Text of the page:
Tariffs Take a Bite Out of American Solar Jobs
Tuesday, Feb 12 2019
Last week marked one year since the Trump administration implemented steep tariffs on imported solar cells and modules, ending nearly a year of turmoil and uncertainty for the solar industry and its quarter-of-a-million workers.
When the announcement of new tariffs was made, the Administration hoped it would spark U.S. job growth, however, today’s release of The Solar Foundation’s National Solar Jobs Census 2018 shows that the opposite occurred. After seven years of steady, historic growth, the census reports an overall decline of nearly 8,000 solar jobs compared to 2017, marking the second consecutive year that solar jobs have declined. It’s not a coincidence that those are also the two years in which the industry was dealing with the looming reality of increased costs from tariffs coming down the pike, followed by their implementation and enforcement.
What is clear from this jobs report is that the solar tariffs are having an adverse effect on the U.S. economy, and on the lives of thousands of American families. In our statement this morning, we reinforced that the tariffs should be reversed:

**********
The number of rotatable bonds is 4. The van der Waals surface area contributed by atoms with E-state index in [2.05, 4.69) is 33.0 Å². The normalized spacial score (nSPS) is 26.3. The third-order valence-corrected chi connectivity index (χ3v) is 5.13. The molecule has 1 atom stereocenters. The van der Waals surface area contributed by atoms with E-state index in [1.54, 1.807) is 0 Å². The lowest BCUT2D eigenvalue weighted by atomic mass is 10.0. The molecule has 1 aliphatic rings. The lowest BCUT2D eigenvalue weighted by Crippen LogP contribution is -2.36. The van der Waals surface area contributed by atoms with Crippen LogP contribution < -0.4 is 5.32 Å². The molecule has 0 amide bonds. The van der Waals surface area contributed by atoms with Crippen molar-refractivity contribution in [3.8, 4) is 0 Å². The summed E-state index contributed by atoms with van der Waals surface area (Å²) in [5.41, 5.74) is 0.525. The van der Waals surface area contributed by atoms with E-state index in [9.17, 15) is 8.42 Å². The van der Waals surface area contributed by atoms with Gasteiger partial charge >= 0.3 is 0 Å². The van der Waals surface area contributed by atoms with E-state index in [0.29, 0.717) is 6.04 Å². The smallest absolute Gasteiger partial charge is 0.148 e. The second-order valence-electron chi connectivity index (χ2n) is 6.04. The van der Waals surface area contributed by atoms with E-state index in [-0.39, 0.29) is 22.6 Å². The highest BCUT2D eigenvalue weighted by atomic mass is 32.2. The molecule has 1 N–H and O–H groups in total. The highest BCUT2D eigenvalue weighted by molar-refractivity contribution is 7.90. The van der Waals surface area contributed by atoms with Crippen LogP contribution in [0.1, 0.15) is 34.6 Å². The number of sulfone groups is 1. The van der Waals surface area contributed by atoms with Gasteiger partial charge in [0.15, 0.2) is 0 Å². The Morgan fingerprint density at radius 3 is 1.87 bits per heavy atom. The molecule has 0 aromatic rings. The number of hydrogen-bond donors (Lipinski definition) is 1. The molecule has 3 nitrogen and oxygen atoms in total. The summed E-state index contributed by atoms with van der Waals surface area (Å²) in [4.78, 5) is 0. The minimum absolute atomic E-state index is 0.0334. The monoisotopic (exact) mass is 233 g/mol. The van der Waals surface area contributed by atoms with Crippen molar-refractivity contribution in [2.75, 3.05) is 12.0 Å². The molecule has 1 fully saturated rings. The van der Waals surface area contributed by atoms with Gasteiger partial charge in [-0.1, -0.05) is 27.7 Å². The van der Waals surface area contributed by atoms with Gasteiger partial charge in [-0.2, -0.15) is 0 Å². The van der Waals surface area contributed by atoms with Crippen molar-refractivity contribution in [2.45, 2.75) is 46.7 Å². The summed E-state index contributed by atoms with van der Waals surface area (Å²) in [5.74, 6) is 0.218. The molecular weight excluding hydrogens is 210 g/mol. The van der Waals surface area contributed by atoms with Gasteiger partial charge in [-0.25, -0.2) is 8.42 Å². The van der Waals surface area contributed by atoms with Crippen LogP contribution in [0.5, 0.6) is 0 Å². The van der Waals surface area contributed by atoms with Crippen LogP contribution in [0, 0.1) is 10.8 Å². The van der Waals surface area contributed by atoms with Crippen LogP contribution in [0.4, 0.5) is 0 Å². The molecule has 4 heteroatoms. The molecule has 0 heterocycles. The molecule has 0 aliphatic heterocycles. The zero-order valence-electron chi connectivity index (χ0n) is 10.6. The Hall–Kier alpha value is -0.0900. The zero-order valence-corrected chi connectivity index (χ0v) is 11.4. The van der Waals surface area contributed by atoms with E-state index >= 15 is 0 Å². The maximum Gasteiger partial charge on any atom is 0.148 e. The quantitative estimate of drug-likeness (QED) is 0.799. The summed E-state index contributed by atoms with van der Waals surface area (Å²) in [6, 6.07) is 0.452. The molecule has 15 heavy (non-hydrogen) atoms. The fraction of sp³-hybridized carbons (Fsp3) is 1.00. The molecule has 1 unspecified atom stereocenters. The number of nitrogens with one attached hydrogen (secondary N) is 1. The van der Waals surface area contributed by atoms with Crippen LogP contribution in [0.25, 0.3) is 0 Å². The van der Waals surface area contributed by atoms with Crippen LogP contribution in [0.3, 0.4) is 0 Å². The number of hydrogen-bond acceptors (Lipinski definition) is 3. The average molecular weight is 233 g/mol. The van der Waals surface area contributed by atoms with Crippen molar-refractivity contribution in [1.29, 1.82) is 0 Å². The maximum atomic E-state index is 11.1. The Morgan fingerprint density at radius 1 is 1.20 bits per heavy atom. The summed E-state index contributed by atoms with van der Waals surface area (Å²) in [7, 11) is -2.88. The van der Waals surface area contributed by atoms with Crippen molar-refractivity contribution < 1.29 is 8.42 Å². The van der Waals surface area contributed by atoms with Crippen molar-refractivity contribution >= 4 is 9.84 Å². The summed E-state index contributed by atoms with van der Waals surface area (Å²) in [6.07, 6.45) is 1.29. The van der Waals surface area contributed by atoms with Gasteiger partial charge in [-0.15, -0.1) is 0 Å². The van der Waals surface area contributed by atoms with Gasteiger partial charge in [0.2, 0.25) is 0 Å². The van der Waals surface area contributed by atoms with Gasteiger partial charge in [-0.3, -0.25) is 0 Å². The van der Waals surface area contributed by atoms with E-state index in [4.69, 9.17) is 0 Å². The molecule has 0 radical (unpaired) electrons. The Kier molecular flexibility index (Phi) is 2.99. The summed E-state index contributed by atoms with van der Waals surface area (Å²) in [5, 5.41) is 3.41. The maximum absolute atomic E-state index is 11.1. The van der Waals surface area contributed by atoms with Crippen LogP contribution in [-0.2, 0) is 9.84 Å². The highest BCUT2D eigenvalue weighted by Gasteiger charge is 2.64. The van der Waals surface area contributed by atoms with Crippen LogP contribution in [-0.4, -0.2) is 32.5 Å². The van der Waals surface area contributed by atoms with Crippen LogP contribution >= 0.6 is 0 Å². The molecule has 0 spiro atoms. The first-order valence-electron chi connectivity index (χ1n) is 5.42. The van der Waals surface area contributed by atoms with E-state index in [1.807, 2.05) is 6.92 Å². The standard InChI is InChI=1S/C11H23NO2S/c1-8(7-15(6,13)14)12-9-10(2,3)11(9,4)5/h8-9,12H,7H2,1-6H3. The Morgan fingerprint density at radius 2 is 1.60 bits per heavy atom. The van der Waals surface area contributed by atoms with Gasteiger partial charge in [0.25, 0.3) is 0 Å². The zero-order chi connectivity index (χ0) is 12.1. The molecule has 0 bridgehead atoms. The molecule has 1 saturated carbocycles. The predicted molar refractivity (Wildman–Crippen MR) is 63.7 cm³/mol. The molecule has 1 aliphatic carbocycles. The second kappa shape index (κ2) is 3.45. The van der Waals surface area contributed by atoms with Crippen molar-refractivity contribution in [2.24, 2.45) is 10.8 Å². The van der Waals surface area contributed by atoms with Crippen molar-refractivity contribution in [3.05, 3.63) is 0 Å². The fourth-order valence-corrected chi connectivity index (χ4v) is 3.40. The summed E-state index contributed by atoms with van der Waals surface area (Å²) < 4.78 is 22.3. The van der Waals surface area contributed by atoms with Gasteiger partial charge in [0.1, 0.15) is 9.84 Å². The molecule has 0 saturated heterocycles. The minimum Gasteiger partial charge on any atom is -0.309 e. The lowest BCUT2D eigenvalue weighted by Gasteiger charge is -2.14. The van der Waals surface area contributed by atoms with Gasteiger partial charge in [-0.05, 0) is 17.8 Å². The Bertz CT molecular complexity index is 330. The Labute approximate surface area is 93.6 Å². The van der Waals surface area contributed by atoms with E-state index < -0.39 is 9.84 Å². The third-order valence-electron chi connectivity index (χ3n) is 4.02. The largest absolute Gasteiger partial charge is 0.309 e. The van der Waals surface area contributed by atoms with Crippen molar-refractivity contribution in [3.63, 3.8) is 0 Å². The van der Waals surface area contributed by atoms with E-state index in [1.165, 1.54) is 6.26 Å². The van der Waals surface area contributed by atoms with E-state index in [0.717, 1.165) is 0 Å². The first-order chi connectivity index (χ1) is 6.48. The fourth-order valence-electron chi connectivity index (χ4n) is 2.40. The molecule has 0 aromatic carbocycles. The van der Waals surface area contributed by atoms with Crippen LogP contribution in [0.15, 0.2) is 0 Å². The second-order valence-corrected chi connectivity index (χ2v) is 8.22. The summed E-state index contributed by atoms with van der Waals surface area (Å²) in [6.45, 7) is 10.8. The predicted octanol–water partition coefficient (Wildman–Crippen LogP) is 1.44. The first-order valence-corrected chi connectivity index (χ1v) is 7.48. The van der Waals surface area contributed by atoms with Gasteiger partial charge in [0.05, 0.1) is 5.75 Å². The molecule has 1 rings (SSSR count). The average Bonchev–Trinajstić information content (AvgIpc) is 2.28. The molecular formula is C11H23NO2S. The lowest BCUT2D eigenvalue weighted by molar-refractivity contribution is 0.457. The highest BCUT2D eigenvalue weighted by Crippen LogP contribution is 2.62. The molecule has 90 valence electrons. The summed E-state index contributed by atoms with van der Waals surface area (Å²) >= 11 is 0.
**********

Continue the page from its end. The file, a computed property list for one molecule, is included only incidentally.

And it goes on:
“We hope this data serves as a wake-up call to the administration that the Section 201 tariffs should be reversed before any more Americans lose their jobs,” says Abigail Ross Hopper, president and CEO of SEIA.
Despite these recent challenges, though, many emerging markets saw solar job growth in 2018, and the U.S. solar industry’s long-term growth trajectories remain strong.
Florida added nearly 2,000 new solar jobs in 2018, eclipsing 10,000 total jobs in the state and keeping pace with its strong overall growth as a solar market. Other emerging markets, like Illinois and Texas, also experienced impressive job growth in the census, adding 1,308 and 739 solar jobs, respectively. In all, the solar industry saw a net gain of jobs in 29 states.
This year, the National Solar Jobs Census is also tracking new markets, like Puerto Rico, and rapidly expanding sectors, like solar plus storage.
Here is one more fact that’s worth hammering home: Since 2010, the U.S. solar industry has remained an economic engine for communities and states across the country, adding almost 150,000 well-paying jobs.
We remain committed to building on that success by removing policy barriers, like the import tariffs, that only serve to delay our inevitable transition to a clean energy future.
The Solar Decade is upon us, and the dozens of gigawatts of new solar capacity the U.S. is poised to add will be accompanied with quality job opportunities for all Americans in each of the 50+ states and territories.